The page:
Property Extension in ASD: Categorically but Not Perceptually Restricted

Poster Presentation
Thursday, May 10, 2018: 11:30 AM-1:30 PM
Hall Grote Zaal (de Doelen ICC Rotterdam)
V. Tecoulesco and L. R. Naigles, Psychological Sciences, University of Connecticut, Storrs, CT
Background: Difficulties with how words are represented, organized, and accessed have been observed in individuals with Autism Spectrum Disorder (ASD). Category formation and generalization abilities are also often atypical in ASD, with school age children and adolescents frequently performing inconsistently on categorical induction tasks. For example, they often restrict properties assigned to specific instances of a named category, to the taught instance itself rather than extending to new instances of that named category (Kelley et al., 2006). What is still unclear is whether their category restrictions apply to all new instances vs. just instances that differ visually/perceptually from what was taught.

Objectives: The current study compares TD children and children with ASD during their early school years on their extension of stated properties to new instances when these instances were (a) identical except for the pose, (b) from the same category but different perceptually, and (c) perceptually similar but from a different category.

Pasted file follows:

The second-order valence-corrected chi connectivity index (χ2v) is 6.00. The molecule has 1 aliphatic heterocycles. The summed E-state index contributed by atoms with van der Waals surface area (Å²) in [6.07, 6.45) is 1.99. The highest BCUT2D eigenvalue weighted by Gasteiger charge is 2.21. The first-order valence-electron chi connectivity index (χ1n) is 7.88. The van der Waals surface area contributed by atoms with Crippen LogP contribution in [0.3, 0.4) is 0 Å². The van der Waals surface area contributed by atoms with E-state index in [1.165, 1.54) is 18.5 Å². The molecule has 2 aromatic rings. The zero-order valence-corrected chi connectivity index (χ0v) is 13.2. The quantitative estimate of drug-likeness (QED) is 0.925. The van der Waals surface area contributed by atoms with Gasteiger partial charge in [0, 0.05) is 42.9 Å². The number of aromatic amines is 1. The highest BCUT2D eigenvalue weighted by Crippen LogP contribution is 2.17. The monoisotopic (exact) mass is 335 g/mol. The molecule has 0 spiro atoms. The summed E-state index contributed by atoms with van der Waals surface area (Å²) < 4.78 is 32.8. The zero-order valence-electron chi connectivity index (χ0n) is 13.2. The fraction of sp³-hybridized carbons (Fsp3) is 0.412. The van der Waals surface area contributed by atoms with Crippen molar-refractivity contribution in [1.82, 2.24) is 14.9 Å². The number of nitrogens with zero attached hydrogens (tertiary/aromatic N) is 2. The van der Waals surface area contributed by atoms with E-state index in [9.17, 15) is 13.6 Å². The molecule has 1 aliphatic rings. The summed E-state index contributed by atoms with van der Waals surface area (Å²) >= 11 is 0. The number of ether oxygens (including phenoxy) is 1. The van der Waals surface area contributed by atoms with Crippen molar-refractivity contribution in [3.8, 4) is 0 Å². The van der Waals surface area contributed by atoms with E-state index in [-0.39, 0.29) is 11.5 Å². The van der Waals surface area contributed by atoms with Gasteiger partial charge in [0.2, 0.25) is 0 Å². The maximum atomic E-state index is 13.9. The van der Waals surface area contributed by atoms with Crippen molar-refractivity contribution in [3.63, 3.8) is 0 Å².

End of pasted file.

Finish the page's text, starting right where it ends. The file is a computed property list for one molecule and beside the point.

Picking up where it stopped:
Methods: Typically developing (TD) children (N=29, MA =5.55 years (0.33), 5 girls) and children with ASD (N=16, MA= 6.35 years (0.59), 2 girls) participated. The children’s Test for Auditory Comprehension of Language (TACL-3) vocabulary raw scores were similar (M(TD)=36.66(4.78), M(ASD)=32.31(5.47) although the TD group was more advanced (t(43)=2.81,p = 0.008). Pictures of eight natural kinds, both animate and inanimate, were presented. Children were asked to predict whether a known property of one member of a named category would be applicable to another member of the same category. For example: “This white rabbit eats grass. Does this brown rabbit/white squirrel/white-rabbit-in-different-pose/cat also eat grass?” The four test pictures included a target (same natural kind but different color or form), perceptually similar but not the same category, same natural kind with slight modifications in pose, and a distractor.

Results: Most TD children and children with ASD successfully extended the attribute to the slightly modified item of the same natural kind at above chance levels (TD=93%; ASD=88%); however, the TD group performed more consistently than the ASD group (M(TD)=7.24(1.15); M(ASD)=5.88(1.59); t(43)=3.32, p=0.002). With the critical target item, the TD group endorsed the category extension significantly more often than the ASD group: M(TD)=4.72(1.51), M(ASD)=3.56(1.86) (t(43) =2.27 p=0.028). Many in the TD group performed above chance unlike most in the ASD group (TD=59%, ASD=25%). These group differences held when TACL vocabulary scores were entered as a covariate (Fs >4.76, ps<0.035). Finally, for the physically similar but not of the same natural kind stimuli, there were no observed differences between the groups t(43)=-1.773, p=0.09, who both endorsed the physical similarity foil at levels significantly below chance.

Conclusions: Both the TD and ASD groups successfully extended the property to instances that only varied in pose from the taught instance; hence, property extension is not completely restricted in children with ASD. However, when property extension involved perceptual differences within a named category, the children with ASD performed at chance, unlike the TD children. Thus, extension on the basis of categories seems to be a major challenge for children with ASD.